21 Precious Perseids viewing pleasure
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My observing location for the 2017 Perseids was flanked toward the east by a large stony hill. Towards the west  the Atlantic Ocean and to both the south and north by fields of sheep. All week the forecast was less than favourable. It was a treat to have a relatively clear sky. Between local time 22:40 ( 21:40UT) and 23:35 ( 22:35UT) I observed 19 beautiful Perseids. Two white ones to start then a stunning blue mag 3 which spanned the width of Ursa Major. The vast majority were white with the occasional dim red Perseid zipping in from the direction of Perseus. Several of the white variety matched magnitudes of 2 + similar in brightness to many ISS passes. Some of them entered directly overhead, they spurted and spluttered their smoky trails just in case they were not noticed. On this occasion, I did not create a drawing, but simply enjoyed watching the show. The Milky way became increasingly … Continue reading

In the Sky This Week – August 8, 2017
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Venus is a bit lower in the eastern predawn sky, and Orion is fully visible now before sunrise. The waxing gibbous Moon, just days after full,  rises in the east with the sunset, and sets in the west with at dawn. Jupiter is low in the western sky, and visible for only a short time. Saturn is high in the southern sky after sunset, and sets about 2:00 AM. The Perseid Meteor shower peaks the evening of August 11-12th; the Moon will be at Third-Quarter on August 14th. Apps used for this post: Stellarium: a free open source planetarium app for PC/MAC/Linux. NASA Eyes on the Solar System: an immersive 3D solar system and space mission app – free for the PC /MAC. Also in In the Sky This Week Weekly post on what you can see in the sky. In the Sky This Week – June 22, 2017 In the Sky This Week – June 27, 2017 In the Sky This … Continue reading

Perseid Meteor Shower 2017: Aug. 11-12
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The Perseid meteor shower is a very popular annual event, with Perseid parties being held around the globe each year. Best seen from the northern hemisphere, the meteors will appear to radiate from a point in the constellation Perseus – between the “W” of the constellation Cassiopeia, and the bright star Capella (see image above). Every year I see posts about this year’s shower being the “shower of the century” or it will be the “brightest shower in the recorded human history!” I’m not so sure about that this year… although the Perseids typically puts on a pretty good show at about 100 per hour, the waning gibbous Moon will be bright, and just to the east of the radiant; this will obscure many of the dimmer meteors. Peak: August 11-12 Active from: July 13th to August 26th Radiant: 03:12 +57.6° (see image above) Hourly Rate: 100 Velocity: 37 miles/sec (swift – 60km/sec) Parent Object: 109P/Swift-Tuttle Source: American Meteor Society … Continue reading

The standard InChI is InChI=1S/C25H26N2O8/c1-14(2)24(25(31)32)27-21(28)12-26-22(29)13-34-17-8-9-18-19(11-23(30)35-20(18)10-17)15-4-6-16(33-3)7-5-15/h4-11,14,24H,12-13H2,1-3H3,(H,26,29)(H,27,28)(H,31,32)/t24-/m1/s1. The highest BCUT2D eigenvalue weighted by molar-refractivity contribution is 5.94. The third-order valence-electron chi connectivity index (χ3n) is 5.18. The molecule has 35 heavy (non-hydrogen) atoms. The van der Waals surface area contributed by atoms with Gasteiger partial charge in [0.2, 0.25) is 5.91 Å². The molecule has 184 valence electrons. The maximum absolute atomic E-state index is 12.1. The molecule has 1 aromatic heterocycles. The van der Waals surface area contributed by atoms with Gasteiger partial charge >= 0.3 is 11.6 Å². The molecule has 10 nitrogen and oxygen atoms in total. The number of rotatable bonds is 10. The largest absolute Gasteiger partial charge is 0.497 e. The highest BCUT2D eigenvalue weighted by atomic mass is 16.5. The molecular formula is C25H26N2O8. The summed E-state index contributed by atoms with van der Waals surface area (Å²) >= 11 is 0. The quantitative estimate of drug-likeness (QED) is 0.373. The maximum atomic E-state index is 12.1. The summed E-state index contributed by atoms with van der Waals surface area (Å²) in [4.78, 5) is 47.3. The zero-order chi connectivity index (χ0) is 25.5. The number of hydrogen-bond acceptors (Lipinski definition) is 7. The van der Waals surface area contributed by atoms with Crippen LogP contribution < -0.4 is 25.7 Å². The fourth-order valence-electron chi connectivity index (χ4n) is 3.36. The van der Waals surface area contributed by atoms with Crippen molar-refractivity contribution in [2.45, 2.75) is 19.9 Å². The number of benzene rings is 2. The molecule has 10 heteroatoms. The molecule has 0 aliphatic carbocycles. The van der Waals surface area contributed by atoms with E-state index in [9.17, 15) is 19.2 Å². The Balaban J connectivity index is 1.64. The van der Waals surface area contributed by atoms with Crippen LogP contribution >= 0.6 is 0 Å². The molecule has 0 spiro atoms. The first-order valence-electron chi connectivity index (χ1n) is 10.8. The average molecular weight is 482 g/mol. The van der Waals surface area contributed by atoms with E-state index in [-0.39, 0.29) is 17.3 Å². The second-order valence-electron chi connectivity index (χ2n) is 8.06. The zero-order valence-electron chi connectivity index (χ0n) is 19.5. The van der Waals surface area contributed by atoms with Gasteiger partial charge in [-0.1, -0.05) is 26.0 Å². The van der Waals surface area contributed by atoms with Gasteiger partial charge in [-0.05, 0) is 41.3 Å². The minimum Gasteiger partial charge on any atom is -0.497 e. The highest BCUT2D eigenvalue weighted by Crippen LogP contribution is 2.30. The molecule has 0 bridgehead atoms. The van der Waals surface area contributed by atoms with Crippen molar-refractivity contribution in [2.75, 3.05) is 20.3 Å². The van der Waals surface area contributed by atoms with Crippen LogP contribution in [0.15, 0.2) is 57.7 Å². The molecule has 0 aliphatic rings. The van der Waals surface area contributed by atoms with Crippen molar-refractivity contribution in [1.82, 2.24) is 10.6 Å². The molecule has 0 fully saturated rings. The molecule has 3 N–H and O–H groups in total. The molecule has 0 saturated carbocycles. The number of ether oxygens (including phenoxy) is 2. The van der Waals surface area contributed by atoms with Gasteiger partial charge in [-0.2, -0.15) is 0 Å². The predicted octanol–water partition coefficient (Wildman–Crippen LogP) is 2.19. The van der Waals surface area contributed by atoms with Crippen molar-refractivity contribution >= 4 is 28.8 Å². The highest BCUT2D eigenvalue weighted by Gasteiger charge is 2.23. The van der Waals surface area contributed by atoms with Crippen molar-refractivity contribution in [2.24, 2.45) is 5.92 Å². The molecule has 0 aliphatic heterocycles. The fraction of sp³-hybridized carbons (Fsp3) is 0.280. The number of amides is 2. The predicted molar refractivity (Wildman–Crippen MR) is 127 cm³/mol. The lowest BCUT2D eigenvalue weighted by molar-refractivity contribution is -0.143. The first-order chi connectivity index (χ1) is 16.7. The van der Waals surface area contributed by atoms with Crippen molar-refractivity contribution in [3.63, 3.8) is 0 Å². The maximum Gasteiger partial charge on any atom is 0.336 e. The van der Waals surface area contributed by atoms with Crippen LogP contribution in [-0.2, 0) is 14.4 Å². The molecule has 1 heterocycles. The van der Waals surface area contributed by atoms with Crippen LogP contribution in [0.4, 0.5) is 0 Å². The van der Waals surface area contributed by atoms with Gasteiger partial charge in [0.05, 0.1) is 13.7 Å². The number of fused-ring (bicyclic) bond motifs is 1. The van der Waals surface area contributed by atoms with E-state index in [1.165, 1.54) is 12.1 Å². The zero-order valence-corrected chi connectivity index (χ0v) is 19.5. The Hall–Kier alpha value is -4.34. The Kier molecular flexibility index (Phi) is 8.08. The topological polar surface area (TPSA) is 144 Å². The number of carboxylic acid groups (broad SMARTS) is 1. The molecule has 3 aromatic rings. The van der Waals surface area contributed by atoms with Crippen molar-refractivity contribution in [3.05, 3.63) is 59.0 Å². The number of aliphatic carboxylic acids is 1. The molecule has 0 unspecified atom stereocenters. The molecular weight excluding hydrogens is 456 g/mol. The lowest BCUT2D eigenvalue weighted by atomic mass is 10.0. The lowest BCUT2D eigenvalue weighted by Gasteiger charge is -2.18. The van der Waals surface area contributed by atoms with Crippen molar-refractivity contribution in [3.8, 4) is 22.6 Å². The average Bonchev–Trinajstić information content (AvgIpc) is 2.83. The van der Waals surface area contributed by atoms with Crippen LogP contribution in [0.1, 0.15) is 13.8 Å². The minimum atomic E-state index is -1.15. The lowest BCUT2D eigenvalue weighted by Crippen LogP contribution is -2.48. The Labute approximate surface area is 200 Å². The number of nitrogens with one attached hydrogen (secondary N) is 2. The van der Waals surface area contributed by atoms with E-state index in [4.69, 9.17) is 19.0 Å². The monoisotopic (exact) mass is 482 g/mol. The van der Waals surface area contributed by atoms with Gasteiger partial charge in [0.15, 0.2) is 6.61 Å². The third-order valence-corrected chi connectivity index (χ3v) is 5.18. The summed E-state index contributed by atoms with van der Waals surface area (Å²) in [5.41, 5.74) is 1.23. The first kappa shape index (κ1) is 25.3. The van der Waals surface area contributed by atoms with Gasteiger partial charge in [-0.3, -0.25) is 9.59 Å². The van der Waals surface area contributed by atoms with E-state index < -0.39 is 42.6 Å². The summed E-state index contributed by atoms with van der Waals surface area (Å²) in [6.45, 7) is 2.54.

Get ready the Perseids are coming
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About 30 years ago we had a holiday in a remote location in the West of Ireland. The house was high on a grassy ridge on Bolus Head looking over St Finian’s Bay in Co Kerry. From this vantage point the 350 million year old Skellig Rocks rose like stegosaurus plates from the Atlantic Ocean. They were 16 kilometres out to sea but their jagged presence dominated the view to the South. It was early August and when darkness fell the predictable blinking of a distant lighthouse was the only manmade object discernible at sea level in the blackness. One moonless evening, the sky was crystal clear, the summer triangle was dramatically intersected by our galaxy’s river of stars, so much more touchable than the suburban view. I lay on the sun dried grass looking for Perseids, one, two, three, four, five, six, plus several in the corner of my eye within a few minutes. Time to take action, I … Continue reading